Why EHS Is Vital to Your ESG Program
Good EHS management is essential for improving and accurately reporting ESG metrics.
The last decade has brought about new challenges for businesses, with emerging technologies and new operational applications introducing novel risks to both the environment and stakeholders. To address these issues, sustainable activities and Environmental, Social, and Governance (ESG) strategies have become increasingly important.
ESG criteria (and their corresponding metrics) allow companies to quantify their sustainability efforts and align them with the UN’s sustainable development goals for 2030. As such, various new standards, regulations and frameworks have been developed to facilitate ESG disclosure and reporting, such as IFRS, EFRAG, GRI, and CDP.
Companies that adopt an ESG strategy recognize the importance of environmental, health, and safety (EHS) functions and how they can be combined with financial and compliance departments to provide the best ESG disclosure and improve the metrics in their ESG reports. With a well-defined EHS program, companies can achieve their ESG goals and improve their overall sustainability performance.
To better understand why that is, we'll take a brief look at ESG, what it measures, and how it relates to workplace safety.
ESG: A General Overview
ESG is a comprehensive strategy for identifying and mitigating risks while turning them into opportunities for sustainable operations. Although ESG is often associated with environmental considerations, it encompasses far more than this. It also considers the welfare of stakeholders and the impact of a company’s operations on its surrounding community, employees, suppliers, and customers.
Breaking down the acronym is a helpful way of understanding the scope of ESG:
- The “E” in ESG refers to its environmental criteria and corresponding metrics. These criteria relate to a company’s operations and their impact on the environment (e.g. greenhouse gas emissions, water management, pollution, waste management).
- The “S” in ESG stands for its social criteria, which focus on stakeholder relationships and the human factor within and outside the company (e.g. customer satisfaction, employee health and safety, hazard management, diversity, human rights, supply chain management).
- The “G” in ESG refers to corporate governance, which covers a company’s mission, vision, risk appetite, culture, policies, and transparency to investors. Governance issues include gender equity on corporate boards, fighting bribery and corruption, internal control, and employee and executive compensation.
ESG Disclosure Scoring
Companies that adopt an ESG strategy must issue an ESG report (or sustainability report) at the end of a cycle. These reports disclose all date related to ESG, making its related operations transparent to the community and stakeholders. These reports provide valuable insights into the company’s risk management and growth opportunities, allow investors to evaluate the company's performance, and could impact government funding and penalties.
To report their ESG results accurately, companies should follow standardized reporting frameworks such as EFRAG, IFRS or GRI. This ensures that the date is normalized and can be compared across industries. Deviating from these standard frameworks can also be deceptive and perceived as an attempt to "greenwash" the company's actual ESG performance.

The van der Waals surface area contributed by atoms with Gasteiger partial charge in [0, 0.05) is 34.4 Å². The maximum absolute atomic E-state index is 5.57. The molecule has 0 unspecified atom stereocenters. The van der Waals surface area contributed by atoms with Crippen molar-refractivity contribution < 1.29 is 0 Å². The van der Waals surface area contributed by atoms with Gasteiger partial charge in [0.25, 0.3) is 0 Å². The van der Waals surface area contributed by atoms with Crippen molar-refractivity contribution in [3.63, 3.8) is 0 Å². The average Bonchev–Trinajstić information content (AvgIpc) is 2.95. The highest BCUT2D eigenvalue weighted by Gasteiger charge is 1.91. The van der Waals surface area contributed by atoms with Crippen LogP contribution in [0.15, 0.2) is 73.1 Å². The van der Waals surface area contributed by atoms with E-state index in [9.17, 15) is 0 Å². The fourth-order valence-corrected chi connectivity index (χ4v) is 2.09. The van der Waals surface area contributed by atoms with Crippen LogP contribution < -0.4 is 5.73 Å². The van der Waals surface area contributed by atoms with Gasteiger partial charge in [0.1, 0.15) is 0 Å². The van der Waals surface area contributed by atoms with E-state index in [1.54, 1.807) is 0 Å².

Why EHS Matters for ESG
The EHS department plays a vital role in a successful ESG strategy. EHS functions contribute to each of the three pillars of ESG, such as monitoring and controlling environmental emissions (carbon footprint, greenhouses gases), managing incidents and near misses, and risk management.
EHS professionals are responsible for ensuring compliance with standards and regulations. Their expertise in reporting and compliance is essential for quantifying, tracking, improving, and accurately reporting ESG metrics. Various aspects of an ESG report, such as incident reporting and environmental emissions, fall squarely under the responsibility of the EHS department.
Successful ESG implementation requires a mature and effective EHS management system, as poor EHS management can impede achieving ESG goals and objectives. To avoid becoming overwhelmed by the number of ESG criteria, managers should collaborate with both EHS and ESG departments to determine which metrics are most critical for their company.
(Learn more in Near Misses: What They Are and Why You Should Report Them)
Taking the Right Turn
Opting to implement an ESG strategy is a laudable decision that demonstrates your company’s commitment to the welfare of its community and the environment. While this might involve setting up a separate ESG department, the EHS department is often tasked with gathering the data required for ESG reporting, which can be particularly demanding if it is obtained and tracked manually via paperwork or conventional desktop tools.
To surmount this challenge, it is crucial to invest in digital tools that can consolidate the data on a single platform. This will allow you to effortlessly monitor EHS activities and performance, simplifying the process of taking corrective measures if required. Moreover, real-time data can be seamlessly integrated into your ESG reporting framework.
In order to develop a strong ESG strategy, it is essential for a company to effectively manage its EHS functions, since poor management can lead to low ESG scores. EHS management on its own is not sufficient for achieving ESG goals, but it is essential for ensuring accurate reporting and meeting various ESG targets.